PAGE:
The next presentation of the conference was an in-depth discussion by Sandra Lepers-Andrzejewski on the disease management strategy developed for intensive cultivation of vanilla in French Polynesia. Lepers-Andrzejewski explained that although vanilla production in French Polynesia has been reinvigorated by promoting intensive cultivation in shade houses, many pathogens thrive under conditions of intensive cultivation. For viruses, she said that plantations were monitored regularly for virus detection and identification, and additional effective control methods—such as making sure that cuttings are virus-free, frequent washing of hands and tools, weed removal, and using insect-proof netting to cover shade houses—were implemented; she also stressed the significance of the removal and burning of infected plants. In addition, Lepers-Andrzejewski said that while fungal diseases have also been identified, they are more difficult to control. She further cited some causes of and remedies for fungal disease in intensive cultivation including inadequate mulching, poor drainage and lack of ventilation. In conclusion, she envisioned the use of molecular tools for plant selection and breeding for traits including disease resistance and bean size, in the future.
Research and Study Findings
The next presenter at the conference was Michel Grisoni, an agro-virologist at CIRAD (Reunion Island), who together with this team is researching vanilla diseases and genetics. Grisoni’s presentation focused on field studies conducted from 1997 to 2009 to assess the incidence of pests and disease that hamper or threaten vanilla development in Madagascar and other islands in the Southwest Indian Ocean. Grisoni offered an in-depth overview of Fusarium in vanilla, including the causes and symptoms, and citied as possible causes slow plant growth possibly inhibited by other organisms, poor plant management and an extended period of dry soil. He also noted some Fusarium symptoms including yellowing of the leaves, rotting roots and the formation of tendrils that originate from the stem and grow downward into the soil in search of nutrients no longer supplied by the infected root system.
Further, pointing to a recent survey of 62 separate vanilla stands in Madagascar, in which Fusarium was found to a greater or lesser degree in every one, Grisoni suggested several potential methods for Fusarium control including crop rotation, biological agents, intercropping with suppressive plants (allium and tomato for example) and selective breeding for genetic resistance; genetic resistance, according to Grisoni, holds significant promise.
Although amplified fragment length polymorphism (AFLP) analysis has recently confirmed the limited genetic diversity of commercially grown vanilla, Grisoni said that there are other naturally occurring species, several of which empirically seem to show resistance to fusarium and other diseases. The ultimate goal would be to develop a hybrid that would provide resistance to Fusarium while maintaining the flavor and aroma characteristics of V. planifolia.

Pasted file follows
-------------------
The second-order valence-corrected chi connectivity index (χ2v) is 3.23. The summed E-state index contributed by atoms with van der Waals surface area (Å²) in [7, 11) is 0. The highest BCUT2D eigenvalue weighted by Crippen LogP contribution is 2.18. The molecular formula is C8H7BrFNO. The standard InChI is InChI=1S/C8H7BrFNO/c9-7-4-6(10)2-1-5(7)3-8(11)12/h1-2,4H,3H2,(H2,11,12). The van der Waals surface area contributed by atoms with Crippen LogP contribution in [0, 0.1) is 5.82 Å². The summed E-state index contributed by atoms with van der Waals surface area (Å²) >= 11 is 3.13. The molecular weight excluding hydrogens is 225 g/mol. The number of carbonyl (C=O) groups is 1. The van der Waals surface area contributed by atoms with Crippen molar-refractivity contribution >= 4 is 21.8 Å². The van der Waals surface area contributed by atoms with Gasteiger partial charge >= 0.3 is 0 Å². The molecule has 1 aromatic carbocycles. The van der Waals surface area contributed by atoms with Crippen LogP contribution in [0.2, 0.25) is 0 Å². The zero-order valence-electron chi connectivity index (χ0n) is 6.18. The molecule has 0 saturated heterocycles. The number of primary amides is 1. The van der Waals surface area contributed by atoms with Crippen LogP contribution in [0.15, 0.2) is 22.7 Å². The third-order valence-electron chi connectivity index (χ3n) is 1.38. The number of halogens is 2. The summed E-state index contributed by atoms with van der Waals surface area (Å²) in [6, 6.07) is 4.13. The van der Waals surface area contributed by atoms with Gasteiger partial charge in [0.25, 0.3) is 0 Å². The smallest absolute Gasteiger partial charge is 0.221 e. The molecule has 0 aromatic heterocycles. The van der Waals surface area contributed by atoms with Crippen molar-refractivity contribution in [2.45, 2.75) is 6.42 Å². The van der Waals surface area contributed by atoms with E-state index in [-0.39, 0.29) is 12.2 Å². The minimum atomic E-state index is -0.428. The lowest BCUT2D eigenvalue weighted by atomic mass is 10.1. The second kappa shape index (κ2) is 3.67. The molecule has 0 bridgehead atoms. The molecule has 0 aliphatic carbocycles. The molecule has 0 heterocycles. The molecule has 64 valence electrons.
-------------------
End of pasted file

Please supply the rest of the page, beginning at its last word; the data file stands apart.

Finally, Grisoni touched on other plant pathogens including viruses, with Cymbidium mosaic virus (CYMmv) as an example. According to him, this virus, which has been found to be widespread in Madagascar, is not, on its own, believed to be harmful to vanilla, but it may weaken the vines, causing them to be more susceptible to other harmful diseases like Fusarium. On an encouraging note, Grisoni believed that CYMmv virus might be effectively controlled by simply identifying and selecting virus-free plants for new cuttings.
The next speaker was Aaron Isaacson, a.k.a. Mr. Recipe, a supplier of spices and vanilla to many of New York’s top restaurants and chefs, who offered a refreshing vanilla lemonade to all attendees.
A Different Approach
The final presentation of first day of the conference was by James Simon of Rutgers University, who offered a different perspective on the theme of the conference. He related some strategies for Fusarium control historically applied to other crops that might be transferable to vanilla. As an example, Simon discussed a screening technique that was used to test thousands of individual basil plants for Fusarium resistance—here the plants are inoculated with controlled, purified concentrations of the specific Fusarium species known to be harmful to the target plant. Any that survive are good candidates for selective breeding for Fusarium resistance, Simon said, adding that this approach has the advantages of being low tech, low cost and relatively fast. Another strategy that Simon described related to grafting the target plant onto a host plant that is Fusarium-resistant. This technique, he said, has been used successful with crops like apples and watermelons, with one major advantage being the retention of species identity.
The meeting came to an end with a cocktail hour and a poster session that provided the attendees an opportunity to share ideas generated by the presentations and discuss additional research topics presented in the posters.
Look for part two of Brownell’s report in P&Fnow.
For a list of the posters and abstracts, visit www.vanilla2009.com.